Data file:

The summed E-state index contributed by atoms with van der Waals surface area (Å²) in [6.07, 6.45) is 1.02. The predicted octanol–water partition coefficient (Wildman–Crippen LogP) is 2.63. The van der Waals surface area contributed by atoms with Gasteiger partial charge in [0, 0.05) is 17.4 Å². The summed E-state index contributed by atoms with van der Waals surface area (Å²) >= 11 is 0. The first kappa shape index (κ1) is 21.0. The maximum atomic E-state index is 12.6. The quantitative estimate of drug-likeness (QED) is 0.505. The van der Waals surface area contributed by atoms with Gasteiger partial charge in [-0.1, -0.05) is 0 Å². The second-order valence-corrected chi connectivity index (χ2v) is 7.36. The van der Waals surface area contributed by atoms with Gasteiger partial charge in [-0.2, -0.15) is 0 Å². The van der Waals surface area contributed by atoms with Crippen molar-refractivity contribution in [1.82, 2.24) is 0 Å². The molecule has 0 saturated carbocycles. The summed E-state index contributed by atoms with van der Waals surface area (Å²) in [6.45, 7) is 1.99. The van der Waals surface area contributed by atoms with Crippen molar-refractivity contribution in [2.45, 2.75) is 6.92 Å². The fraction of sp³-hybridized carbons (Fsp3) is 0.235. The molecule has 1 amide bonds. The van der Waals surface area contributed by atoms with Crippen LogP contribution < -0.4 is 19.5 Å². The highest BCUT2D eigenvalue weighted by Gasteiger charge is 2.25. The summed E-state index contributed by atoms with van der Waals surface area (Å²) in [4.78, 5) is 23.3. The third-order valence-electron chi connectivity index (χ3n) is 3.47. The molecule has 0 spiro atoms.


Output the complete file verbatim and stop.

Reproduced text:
The summed E-state index contributed by atoms with van der Waals surface area (Å²) in [6.07, 6.45) is 1.02. The predicted octanol–water partition coefficient (Wildman–Crippen LogP) is 2.63. The van der Waals surface area contributed by atoms with Gasteiger partial charge in [0, 0.05) is 17.4 Å². The summed E-state index contributed by atoms with van der Waals surface area (Å²) >= 11 is 0. The first kappa shape index (κ1) is 21.0. The maximum atomic E-state index is 12.6. The quantitative estimate of drug-likeness (QED) is 0.505. The van der Waals surface area contributed by atoms with Gasteiger partial charge in [-0.1, -0.05) is 0 Å². The second-order valence-corrected chi connectivity index (χ2v) is 7.36. The van der Waals surface area contributed by atoms with Gasteiger partial charge in [-0.2, -0.15) is 0 Å². The van der Waals surface area contributed by atoms with Crippen molar-refractivity contribution in [1.82, 2.24) is 0 Å². The molecule has 0 saturated carbocycles. The summed E-state index contributed by atoms with van der Waals surface area (Å²) in [6.45, 7) is 1.99. The van der Waals surface area contributed by atoms with Crippen molar-refractivity contribution in [2.45, 2.75) is 6.92 Å². The fraction of sp³-hybridized carbons (Fsp3) is 0.235. The molecule has 1 amide bonds. The van der Waals surface area contributed by atoms with Crippen LogP contribution < -0.4 is 19.5 Å². The highest BCUT2D eigenvalue weighted by Gasteiger charge is 2.25. The summed E-state index contributed by atoms with van der Waals surface area (Å²) in [4.78, 5) is 23.3. The third-order valence-electron chi connectivity index (χ3n) is 3.47. The molecule has 0 spiro atoms.